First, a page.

Human Trafficking and Exploitation in Singapore

By Tiffany Gwee

In late February 2014, the Singapore Inter-Agency Taskforce on Trafficking in Persons (co-chaired by Ministry of Manpower and Ministry of Home Affairs) partnered with the Singapore Committee for UN Women and H.O.M.E to set up a conference with business leaders, government officials and experts. The aim of the conference was to address the greatest practices in the field of labour and to stop the issue of Trafficking in Persons.

According to the United State’s Government’s Trafficking in Person’s report 2013 (Page 54-55) , Singapore is a destination country for women and girls to be trafficked for the purpose of labour and commercial sexual exploitation.

There are some women from neighbouring countries like Thailand, India, Cambodia and People’s Republic of China who travel to Singapore voluntarily for prostitution or work but are subsequently deceived or coerced into sexual servitude.

“Some foreign women are recruited through offers of legitimate employment and deceived about the nature or conditions of the prospective work in Singapore. Others enter Singapore with the intention of engaging in prostitution but upon arrival are subjected to forced prostitution under the threat of serious harm, including financial harm. Child sex trafficking occurs in Singapore.”

Exploitation of Workers with Debt Bondage

There are over a million foreign workers in Singapore that comprises of more than a third of the labour force here. Majority of them are unskilled workers that work in the industries of construction, domestic service and hospitality. Many of them have “assumed debts associated with their employment and recruitment agencies in both Singapore and their home countries”. In 2010, a Non-government Organisation (NGO) study reported that Indian, Bangladeshi, and Chinese migrant workers paid fees to employment agencies that “constitute on average at least 10 months of their potential earnings”. This makes them absolutely “vulnerable to forced labour” using the method of Debt Bondage.

Shockingly, some employers in Singapore rely on “repatriation companies to seize, confine, and escort foreign workers to the airport for departure from Singapore”. This could be done through the “use of assaults, threats, and coercion, to prevent them from complaining to abuses to authority”.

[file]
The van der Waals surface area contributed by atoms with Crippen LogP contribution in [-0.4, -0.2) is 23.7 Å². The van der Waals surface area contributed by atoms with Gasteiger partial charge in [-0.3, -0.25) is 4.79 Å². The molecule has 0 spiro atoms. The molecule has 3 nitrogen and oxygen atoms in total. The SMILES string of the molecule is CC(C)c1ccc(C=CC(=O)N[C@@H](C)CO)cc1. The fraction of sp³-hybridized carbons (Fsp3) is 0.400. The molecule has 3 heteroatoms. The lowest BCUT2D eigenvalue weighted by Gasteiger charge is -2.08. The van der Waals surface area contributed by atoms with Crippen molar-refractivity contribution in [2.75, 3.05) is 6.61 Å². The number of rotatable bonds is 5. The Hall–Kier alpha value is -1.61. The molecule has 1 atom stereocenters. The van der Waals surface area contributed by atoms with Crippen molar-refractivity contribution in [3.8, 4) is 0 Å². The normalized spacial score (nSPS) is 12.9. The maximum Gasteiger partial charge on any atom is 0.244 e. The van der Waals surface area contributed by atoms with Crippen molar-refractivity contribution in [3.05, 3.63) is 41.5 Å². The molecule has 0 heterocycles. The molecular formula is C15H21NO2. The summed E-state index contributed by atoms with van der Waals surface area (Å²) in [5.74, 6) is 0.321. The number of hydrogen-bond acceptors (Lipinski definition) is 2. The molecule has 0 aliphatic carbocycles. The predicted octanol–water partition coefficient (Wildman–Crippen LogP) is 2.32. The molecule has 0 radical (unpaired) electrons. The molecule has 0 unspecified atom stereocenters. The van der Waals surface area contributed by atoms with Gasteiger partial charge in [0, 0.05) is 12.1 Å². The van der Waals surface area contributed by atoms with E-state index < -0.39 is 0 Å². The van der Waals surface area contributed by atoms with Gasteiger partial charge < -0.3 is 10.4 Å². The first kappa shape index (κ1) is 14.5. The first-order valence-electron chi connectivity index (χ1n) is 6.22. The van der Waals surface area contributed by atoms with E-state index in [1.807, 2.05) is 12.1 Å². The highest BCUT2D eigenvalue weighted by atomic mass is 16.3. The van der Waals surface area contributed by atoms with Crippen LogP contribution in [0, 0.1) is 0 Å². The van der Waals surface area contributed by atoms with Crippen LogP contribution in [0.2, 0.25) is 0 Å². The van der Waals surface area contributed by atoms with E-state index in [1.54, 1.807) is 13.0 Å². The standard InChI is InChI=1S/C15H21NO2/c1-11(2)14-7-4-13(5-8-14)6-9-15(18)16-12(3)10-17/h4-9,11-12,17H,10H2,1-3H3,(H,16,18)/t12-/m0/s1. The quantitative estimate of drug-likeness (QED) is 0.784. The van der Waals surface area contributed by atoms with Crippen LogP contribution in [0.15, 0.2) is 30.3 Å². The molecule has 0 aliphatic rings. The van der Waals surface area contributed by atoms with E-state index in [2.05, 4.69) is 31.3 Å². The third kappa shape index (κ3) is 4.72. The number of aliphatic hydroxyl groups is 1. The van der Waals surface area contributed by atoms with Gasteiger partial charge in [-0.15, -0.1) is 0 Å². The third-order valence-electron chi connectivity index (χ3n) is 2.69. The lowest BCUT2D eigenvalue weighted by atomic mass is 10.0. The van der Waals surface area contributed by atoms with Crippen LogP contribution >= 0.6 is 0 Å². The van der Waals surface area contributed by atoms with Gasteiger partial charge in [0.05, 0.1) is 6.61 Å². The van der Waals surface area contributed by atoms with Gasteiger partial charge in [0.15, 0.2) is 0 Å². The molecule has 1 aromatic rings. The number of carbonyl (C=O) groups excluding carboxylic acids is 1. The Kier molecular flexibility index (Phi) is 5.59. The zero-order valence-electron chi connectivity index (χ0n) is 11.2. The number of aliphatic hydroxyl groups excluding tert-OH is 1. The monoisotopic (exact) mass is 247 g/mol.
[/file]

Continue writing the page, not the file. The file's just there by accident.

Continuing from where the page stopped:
Singapore in Tier 2 of Watch List

According to the US Government’s Trafficking in Person’s Report, the Government of Singapore does not fully comply with the minimum standards for the elimination of trafficking. Singapore is classified under ‘Tier 2’ of the watch list. Other countries in Tier 2 include South Africa, Sri Lanka, Ghana etc.

Characteristics of a Tier 2 Country
Countries that are not following the Protocol

Lack of Legal Definition

However, Singapore is making “significant effort” to help alleviate the issue of human trafficking. In late 2012, following consultations with NGOs, the government enacted the Employment of Foreign Manpower Act (EFMA). This strengthened protections for foreign workers by increasing penalties for those that exploit the vulnerable workers. The situation seems to be improving in terms of “overall coordination” and “examination” of suspected cases, but there is an obvious “lack of legal definition” of trafficking. This undermines the government’s ability to correctly identify and help the exploited, particularly when it involves victims that were willing to migrate here.

Unfortunately, while the government investigated more than 400 leads, it substantiated only 21 trafficking cases during the year (2013) due to the lack of a law defining trafficking in accordance with international standards. This left many victims “without full access to full governmental protections, including work permits or change of employer”.

Issuing Advisories Instead of Penalties

While the government identified 15 employment agencies that engaged in the confiscation of workers’ travel documents, it only “issued advisories to the agencies, instead of applying stringent penalties that would serve an adequate deterrent”. It should be noted that confiscation of travel documents is considered by the UN to be a key indicator of human trafficking.

Recommendations from U.S. Department of State

There are recommendations that Singapore strengthens investigations and punishment, and to use existing laws to prosecute employers and agencies who unlawfully confiscate passports as a means of holding them in a state of involuntary servitude. There is also a need to ensure “all vicitims receive adequate protections regardless of whether their cases lead to prosecution” and to “accede to the 2000 UN Trafficking in Persons Protocol” – in which Singapore is not yet complying with.

Supposed ‘inaccuracies’ in the Report?

After being published in 2013, local authorities were discontented with the report. As evident from local news sources in mid-2013, the Singapore authorities have “criticised” this report, saying it “continues to present inaccuracies and misrepresentations”. The Ministry of Foreign Affairs found the report very “puzzling” and questioned the reliability of it as there seems to be insufficient explanation as to how the conclusions were made.

Cover photo taken by Desmond Wee
Credits to Mr. Leong Sze Hian who attended the conference and brought this topic up